PRESCRIPTION DRUG ABUSE FACTS
Prescription drug abuse has become a serious problem, especially among the young adult population.
- 1 in 4 teens say they have abused a prescription drug at least once and 1 in 5 has done so before age 14.
- Every day over 2,000 teens (12-17 years old) abuse prescription painkillers for the first time.
- 27% of teens believe that abusing prescription drugs is safer than abusing street drugs.
- 65% of teens who abuse prescription painkillers say they come from family or friends.
- Every 19 minutes a teen dies from prescription drug overdose.
- Prescription drugs are the most commonly abused drugs among kids age 12-13 years.
- Behind marijuana, prescription and over the counter (OTC) drugs are the most commonly abused drugs in kids age 14 years and older.
Prescription Drug Abuse
According to the National Institute on Drug Abuse (NIDA), prescription drug abuse is classified as inappropriate use of a prescription (or even OTC) drug, including:
1. Use without a prescription (ex. a friend or relatives medication),
2. In any way other than how it was prescribed, or
3. To achieve a high.
One important thing to remember is that prescription drugs have risks or side effects associated with them. For this reason, they are intended to be used under a doctor’s supervision and in the amount that the doctor prescribes the medication for.
There are many dangers to misusing prescription or OTC medications. For example, stimulants like Adderall® or Ritalin® are commonly used to treat ADHD and work by increasing attention and energy. When taken inappropriately they can have several negative effects, such as: dangerously high blood pressure or body temperature, irregular heartbeat, seizures, and even paranoia. These drugs also have severe withdrawal (stopping the drug) symptoms like: suicidal thinking, cravings, tiredness, or anxiety.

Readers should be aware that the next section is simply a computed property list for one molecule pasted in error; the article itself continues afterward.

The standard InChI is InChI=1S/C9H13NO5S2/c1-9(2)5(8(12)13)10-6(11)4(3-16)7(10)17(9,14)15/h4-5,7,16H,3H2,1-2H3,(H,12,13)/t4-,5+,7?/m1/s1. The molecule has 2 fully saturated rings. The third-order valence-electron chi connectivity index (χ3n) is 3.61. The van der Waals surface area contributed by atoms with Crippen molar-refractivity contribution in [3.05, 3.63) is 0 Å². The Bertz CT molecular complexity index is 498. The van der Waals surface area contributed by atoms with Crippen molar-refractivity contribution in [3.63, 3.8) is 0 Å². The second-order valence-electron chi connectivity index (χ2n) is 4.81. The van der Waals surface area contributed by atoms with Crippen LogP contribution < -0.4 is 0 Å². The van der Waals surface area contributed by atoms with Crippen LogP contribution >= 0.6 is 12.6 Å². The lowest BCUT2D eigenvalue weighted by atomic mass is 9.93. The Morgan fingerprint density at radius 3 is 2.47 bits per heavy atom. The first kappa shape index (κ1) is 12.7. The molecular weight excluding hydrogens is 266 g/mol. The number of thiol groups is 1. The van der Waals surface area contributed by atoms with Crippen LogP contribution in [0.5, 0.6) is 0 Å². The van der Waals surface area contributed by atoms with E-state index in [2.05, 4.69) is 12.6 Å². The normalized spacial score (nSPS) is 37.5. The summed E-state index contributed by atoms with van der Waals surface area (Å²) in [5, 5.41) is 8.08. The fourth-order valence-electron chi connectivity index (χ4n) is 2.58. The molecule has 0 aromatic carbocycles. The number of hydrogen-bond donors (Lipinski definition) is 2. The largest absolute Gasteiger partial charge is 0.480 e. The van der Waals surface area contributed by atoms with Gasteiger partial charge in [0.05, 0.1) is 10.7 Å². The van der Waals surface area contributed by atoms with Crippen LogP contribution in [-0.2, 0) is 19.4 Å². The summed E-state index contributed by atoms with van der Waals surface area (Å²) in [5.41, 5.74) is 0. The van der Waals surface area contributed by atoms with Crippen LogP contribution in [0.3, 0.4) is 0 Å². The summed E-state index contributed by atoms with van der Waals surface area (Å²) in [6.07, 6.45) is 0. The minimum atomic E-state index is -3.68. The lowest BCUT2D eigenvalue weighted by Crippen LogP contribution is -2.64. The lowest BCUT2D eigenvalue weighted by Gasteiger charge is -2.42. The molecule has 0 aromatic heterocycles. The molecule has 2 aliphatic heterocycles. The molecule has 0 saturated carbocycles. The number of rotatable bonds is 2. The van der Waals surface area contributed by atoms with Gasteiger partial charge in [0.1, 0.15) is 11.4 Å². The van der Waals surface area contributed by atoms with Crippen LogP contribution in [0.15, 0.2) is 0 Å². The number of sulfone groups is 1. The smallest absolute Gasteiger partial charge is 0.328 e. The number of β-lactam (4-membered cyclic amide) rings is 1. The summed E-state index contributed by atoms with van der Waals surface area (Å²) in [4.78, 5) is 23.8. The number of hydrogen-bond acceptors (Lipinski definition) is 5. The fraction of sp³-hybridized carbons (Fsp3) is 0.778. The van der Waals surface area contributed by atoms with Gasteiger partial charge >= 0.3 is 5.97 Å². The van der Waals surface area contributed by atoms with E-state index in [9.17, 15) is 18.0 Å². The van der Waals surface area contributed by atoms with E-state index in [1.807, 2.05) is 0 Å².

Other commonly abused prescription drugs include opioids (for pain) and depressants (ex. Valium® or Xanax®) also have dangerous effects if misused. They can cause constipation, dizziness, slowed or difficulty breathing, seizures, poor coordination, or decreased heart rate just to name a few.
WHAT CAN YOU DO?
As parents it is important to feel comfortable talking to children about the danger of taking medications inappropriately or not prescribed to them. There are a variety of resources available to help address difficult topics. One useful resource is The Medicine Abuse Project (http://medicineabuseproject.org) who’s initiative is to prevent 500,000 teens from abusing prescription medications by 2017. This site includes many resources for parents, teachers, and kids.
Safe Storage & Disposal of Medicine
Other ways to protect teens/ young adults is through safe medication storage and disposal when the medication is no longer needed. According to the Partnership Attitude Tracking Study (PATS) almost 50% of parents say that anyone can access their medicine cabinet. Parents, grandparents, and other relatives should keep their medications in a safe, secure place where they are not easily accessible. Also, keeping track of the number of pills you have left is important in protecting our kids.
Disposing of medications when they expire or are no longer needed will also help protect our kids. There are a few different ways to get rid of unwanted medications:
1. Mix the medicine with coffee grounds or kitty litter and throw them away in the trash. Many medications are not good for the water supply, so flushing them is not recommended.
2. You can also bring them to a nearby police station where they have a drop box for unwanted medications. Not all police stations have them, so call and ask ahead of time.
a. Simsbury police station has a drop box for unwanted medications.
3. Every year there are National Drug Take Back Days. During this day there are many sites where you can bring your unwanted medications for safe disposal.
This article was written by Katherine Michaud, our University of St Joseph School of Pharmacy Intern.